In the second half of the eighteenth century Europe was captivated by the spirit of the Enlightenment. In this period, often called the Age of Reason, a number of bright and bold individuals dared to think for themselves, free from the restrictions of religion and traditional authority. In France and other countries cultural leaders like Voltaire used their clever wit to ridicule vice and superstition and at the same time to praise tolerance, democracy, industriousness, and sincere human feelings. Enlightened men and women felt confident that the human intellect by itself could solve all problems, even social and moral problems. Needless to say, a reaction set in against the irresponsible way of life of the aristocracy a reaction that eventually led to political revolution in America, in France, and in other countries, under the banner of liberty and equality.
A similar moral revolution took place in the art world. Art was now supposed to move a person's deepest feelings and teach virtue - not cater to wasteful living. Artists and critics believed that it should once again serve the nation and be good for the people, just as it had for the ancient Greeks and Romans. Classical art had depicted serious subjects in a serious way, and so late eighteenth century artists and architects deliberately began imitating Roman and Greek art. Their work became known as Neoclassicism, a new imitation of classicism that was nevertheless conscious for the first time that Roman art was one style among many different styles in history.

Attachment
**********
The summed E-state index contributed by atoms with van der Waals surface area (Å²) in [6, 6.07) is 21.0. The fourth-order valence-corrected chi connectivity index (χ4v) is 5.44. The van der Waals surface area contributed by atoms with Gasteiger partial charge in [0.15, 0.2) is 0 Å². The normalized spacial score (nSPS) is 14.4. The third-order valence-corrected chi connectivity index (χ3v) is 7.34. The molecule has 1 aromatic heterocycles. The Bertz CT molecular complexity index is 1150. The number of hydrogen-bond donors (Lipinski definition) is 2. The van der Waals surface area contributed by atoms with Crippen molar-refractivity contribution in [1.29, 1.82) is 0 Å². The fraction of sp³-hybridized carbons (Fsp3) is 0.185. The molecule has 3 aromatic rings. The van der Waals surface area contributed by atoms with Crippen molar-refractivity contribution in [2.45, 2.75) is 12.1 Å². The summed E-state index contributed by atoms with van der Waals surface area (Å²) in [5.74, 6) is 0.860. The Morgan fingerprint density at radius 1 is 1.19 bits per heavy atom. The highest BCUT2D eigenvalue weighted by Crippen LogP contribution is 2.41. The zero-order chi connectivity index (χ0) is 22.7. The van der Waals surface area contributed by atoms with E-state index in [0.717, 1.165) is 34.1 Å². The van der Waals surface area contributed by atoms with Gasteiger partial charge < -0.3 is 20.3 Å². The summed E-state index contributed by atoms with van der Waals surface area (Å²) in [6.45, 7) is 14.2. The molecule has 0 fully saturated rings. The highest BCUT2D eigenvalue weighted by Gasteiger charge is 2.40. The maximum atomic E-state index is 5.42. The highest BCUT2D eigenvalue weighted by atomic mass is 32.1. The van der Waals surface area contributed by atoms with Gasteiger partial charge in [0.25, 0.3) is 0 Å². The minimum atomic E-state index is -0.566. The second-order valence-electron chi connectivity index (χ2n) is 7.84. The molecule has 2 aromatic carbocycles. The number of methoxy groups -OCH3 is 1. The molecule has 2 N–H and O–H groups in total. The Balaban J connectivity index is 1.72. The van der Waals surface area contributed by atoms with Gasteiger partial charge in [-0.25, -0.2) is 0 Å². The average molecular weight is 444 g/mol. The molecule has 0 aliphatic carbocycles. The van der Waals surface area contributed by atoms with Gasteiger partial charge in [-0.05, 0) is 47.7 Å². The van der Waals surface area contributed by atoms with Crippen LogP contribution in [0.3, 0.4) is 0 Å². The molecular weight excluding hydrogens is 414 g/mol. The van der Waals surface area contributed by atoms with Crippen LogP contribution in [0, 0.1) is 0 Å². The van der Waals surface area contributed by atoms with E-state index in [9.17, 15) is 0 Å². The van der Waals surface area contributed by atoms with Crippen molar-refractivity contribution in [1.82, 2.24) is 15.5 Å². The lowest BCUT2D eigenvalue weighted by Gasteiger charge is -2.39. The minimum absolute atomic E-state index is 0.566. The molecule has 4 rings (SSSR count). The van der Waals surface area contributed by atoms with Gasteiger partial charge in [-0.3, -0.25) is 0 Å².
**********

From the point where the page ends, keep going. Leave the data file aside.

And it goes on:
The leading Neoclassical painter in France was Jacques Louis David (pronounced Dah veed). His Death of Socrates shows the famous Greek philosopher in prison surrounded by his followers. Socrates is about to drink poisonous hemlock because he was condemned to death, unjustly, for his beliefs. No one in France in 1787 two years before the outbreak of the French Revolution was likely to miss the point that Death of Socrates was foremost a moral lesson in courage and sacrifice for the truth. David's painting encouraged those who saw it to stand by their convictions no matter what the consequences. By illustrating this subject, David obviously sided with many of the philosophers of the Enlightenment who also held that the human intellect, independent of the superstitions of the Christian church, could show the path to true morality and right living. A virtuous. thoughtful pagan like Socrates could set an example of martyrdom for truth and justice to rival that of any Christian saint.
David not only selected a serious subject om Greek history, he painted the story in an appropriately severe classical style. David created figures that resemble famous classical statutes, and he arranged them across the surface of the canvas as in a classical relief. The architectural background is suitably stark. To bring out the dramatic presence of the character, however, David resorted to Caravaggio's Tenebrism. He played a strong light on the precisely detailed figures and left the rest of the picture in darkness so as to sharpen the impact of the drama.
David invented his Neoclassical style with its serious moral iconography before the Revolution. He then became the leading painter of the French Revolution, reorganizing the art establishment in France, designing and directing new public festivals for the Revolution, and painting the portraits of its heroes.
- From Thomas Buser, "Experiencing Art Around Us"